Effect of purulent vaginal discharge on ovarian cyclicity, pregnancy, pregnancy loss, and cow survival in a large multi-farm population of Holstein cows


  • P. Pinedo Department of Animal Sciences, Colorado State University, Fort Collins, CO 80523
  • J. E. P. Santos University of Florida, Gainesville, FL 32611
  • G. Schuenemann College of Veterinary Medicine, The Ohio State University, Columbus, OH 43210
  • S. Rodrigez-Zas College of Veterinary Medicine, Ross University, St. Kitts, West Indies
  • G. Rosa Department of Animal Sciences, University of Illinois, Urbana-Champaign, IL 61801
  • C. Seabury Department of Animal Sciences, University of Wisconsin, Madison, WI 53706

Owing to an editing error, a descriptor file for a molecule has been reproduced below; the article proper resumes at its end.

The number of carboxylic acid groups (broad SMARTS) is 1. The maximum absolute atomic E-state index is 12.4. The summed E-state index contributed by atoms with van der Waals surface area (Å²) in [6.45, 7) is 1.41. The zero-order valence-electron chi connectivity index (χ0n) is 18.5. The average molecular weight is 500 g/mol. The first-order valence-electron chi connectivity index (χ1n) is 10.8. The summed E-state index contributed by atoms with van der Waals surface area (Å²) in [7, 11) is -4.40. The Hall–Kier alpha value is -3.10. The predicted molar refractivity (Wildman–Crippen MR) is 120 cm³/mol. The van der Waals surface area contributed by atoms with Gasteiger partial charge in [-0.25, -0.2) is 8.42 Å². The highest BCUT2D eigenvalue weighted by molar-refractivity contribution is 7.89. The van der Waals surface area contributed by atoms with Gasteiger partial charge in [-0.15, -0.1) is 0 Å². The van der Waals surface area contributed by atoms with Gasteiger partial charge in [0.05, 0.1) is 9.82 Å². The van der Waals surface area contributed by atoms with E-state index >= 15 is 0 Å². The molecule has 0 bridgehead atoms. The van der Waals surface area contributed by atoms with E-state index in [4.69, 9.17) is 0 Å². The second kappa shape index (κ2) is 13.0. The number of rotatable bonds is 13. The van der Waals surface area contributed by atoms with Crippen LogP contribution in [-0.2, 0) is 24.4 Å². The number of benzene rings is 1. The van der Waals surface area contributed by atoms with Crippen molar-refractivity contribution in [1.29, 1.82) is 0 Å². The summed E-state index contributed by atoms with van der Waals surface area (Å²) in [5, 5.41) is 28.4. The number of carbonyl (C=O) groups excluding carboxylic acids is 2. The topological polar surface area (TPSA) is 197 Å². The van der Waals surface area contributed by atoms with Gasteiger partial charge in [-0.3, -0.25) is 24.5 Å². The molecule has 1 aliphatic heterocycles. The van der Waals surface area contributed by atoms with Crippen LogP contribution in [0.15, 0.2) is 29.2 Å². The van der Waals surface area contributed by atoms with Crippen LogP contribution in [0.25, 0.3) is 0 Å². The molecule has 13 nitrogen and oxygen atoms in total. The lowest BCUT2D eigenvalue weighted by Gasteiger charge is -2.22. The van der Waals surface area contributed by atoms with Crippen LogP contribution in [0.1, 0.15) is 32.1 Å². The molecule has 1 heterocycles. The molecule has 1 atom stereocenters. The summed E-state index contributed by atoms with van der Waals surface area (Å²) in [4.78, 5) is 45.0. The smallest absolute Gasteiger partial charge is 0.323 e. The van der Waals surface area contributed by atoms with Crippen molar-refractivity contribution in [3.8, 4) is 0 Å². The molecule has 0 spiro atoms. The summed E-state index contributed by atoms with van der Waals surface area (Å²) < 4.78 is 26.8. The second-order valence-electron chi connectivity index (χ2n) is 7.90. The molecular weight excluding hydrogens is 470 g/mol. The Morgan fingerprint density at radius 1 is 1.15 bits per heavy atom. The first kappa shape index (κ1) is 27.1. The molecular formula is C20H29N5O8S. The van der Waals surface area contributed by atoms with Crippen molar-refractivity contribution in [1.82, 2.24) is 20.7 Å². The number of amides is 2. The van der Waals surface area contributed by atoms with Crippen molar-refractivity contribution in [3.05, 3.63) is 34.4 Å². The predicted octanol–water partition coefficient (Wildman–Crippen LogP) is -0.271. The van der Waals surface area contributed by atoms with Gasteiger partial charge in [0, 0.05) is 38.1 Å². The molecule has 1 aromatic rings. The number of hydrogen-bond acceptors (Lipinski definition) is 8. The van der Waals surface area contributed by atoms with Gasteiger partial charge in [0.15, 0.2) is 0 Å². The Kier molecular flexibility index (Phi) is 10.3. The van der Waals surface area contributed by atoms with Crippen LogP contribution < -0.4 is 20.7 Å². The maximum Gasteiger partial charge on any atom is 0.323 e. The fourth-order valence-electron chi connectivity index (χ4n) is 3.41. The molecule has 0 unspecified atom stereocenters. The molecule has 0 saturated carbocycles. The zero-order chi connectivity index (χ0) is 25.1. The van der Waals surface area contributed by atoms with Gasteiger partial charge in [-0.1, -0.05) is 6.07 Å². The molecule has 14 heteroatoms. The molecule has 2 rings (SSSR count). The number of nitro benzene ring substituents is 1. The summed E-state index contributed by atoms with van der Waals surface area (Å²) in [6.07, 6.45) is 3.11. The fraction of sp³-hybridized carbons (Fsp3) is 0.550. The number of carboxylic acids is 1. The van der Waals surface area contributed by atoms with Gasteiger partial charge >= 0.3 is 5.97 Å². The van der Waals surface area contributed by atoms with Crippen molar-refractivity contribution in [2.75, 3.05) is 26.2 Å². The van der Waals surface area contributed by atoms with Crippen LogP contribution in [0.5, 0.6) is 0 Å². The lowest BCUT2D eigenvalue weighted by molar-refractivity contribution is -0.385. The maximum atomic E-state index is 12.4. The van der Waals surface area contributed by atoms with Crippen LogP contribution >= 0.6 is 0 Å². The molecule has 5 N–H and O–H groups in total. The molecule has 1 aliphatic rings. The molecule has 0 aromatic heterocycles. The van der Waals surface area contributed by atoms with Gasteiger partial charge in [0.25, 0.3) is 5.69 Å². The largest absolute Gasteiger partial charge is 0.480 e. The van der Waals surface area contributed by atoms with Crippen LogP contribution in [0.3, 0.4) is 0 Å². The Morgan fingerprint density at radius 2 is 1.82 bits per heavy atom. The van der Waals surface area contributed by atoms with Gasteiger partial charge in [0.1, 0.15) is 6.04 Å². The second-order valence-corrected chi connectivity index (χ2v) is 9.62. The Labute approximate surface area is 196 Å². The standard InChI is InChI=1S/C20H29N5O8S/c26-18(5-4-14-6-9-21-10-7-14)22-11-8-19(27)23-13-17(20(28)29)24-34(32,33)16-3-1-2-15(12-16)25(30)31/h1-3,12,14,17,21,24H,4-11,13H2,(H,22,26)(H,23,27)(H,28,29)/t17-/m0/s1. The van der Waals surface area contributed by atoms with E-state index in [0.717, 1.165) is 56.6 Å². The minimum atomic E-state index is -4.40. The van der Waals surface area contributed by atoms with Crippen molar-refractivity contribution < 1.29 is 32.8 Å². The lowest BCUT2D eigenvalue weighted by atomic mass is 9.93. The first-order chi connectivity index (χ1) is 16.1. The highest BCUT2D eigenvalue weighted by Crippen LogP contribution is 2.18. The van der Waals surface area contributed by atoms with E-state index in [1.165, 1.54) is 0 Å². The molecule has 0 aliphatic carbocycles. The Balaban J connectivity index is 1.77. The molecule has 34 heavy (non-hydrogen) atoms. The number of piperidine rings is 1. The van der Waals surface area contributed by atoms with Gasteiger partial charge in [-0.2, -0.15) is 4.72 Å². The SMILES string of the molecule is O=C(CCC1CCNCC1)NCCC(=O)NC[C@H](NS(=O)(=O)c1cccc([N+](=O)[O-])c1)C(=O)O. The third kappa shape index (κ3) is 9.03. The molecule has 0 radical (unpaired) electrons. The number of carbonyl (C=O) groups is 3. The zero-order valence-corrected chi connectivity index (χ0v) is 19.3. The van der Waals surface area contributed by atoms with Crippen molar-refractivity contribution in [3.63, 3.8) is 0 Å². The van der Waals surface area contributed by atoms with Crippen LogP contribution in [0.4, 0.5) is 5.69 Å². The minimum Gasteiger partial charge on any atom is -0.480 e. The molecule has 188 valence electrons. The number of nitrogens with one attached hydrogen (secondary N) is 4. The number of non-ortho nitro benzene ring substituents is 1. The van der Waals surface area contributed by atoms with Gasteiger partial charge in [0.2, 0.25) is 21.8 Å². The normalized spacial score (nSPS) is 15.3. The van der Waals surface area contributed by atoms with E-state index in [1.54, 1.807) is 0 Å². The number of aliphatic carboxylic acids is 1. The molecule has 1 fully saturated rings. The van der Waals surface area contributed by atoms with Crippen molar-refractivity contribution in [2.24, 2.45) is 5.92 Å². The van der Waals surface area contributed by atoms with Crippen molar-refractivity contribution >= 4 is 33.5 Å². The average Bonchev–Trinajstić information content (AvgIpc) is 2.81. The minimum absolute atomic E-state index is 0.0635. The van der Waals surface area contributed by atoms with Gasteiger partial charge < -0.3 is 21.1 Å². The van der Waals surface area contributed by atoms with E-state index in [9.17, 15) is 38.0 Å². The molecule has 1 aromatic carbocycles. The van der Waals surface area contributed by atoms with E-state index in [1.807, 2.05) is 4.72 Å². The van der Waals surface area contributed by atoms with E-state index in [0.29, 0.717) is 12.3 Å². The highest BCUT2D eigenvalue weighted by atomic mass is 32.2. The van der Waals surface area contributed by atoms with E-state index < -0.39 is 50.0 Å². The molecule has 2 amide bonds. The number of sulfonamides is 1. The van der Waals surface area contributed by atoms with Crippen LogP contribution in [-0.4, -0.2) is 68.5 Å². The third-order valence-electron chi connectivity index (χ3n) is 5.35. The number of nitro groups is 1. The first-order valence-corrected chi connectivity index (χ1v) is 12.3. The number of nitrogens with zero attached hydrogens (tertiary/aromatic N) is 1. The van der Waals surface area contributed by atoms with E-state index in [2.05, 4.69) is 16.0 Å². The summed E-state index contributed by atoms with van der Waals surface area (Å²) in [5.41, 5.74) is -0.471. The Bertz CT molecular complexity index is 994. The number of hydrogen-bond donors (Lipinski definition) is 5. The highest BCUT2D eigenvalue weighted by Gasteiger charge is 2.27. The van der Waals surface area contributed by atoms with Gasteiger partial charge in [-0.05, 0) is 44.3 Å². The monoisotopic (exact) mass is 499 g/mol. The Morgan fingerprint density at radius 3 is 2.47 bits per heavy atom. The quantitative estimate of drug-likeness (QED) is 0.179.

Uterine diseases, such as metritis and endometritis, are highly prevalent in dairy cows. Clinical endometritis, more precisely identified as purulent vaginal discharge (PVD), is characterized by presence of purulent (>50% pus) uterine discharge detectable in the vagina ≥21 days after parturition, or mucopurulent (approximately 50% pus, 50% mucus) discharge detectable in the vagina >26 days postpartum. This condition has been associated with variable degrees of reduced fertility; however, the reported effects on subsequent survival in the herd are conflicting. The analysis of a large experimental data set, using a standardized disease definition would help to clarify these long-term responses. Therefore, the objective was to analyze the effect of PVD on multiple reproductive responses and survival in a large population of Holstein cows across US regions.







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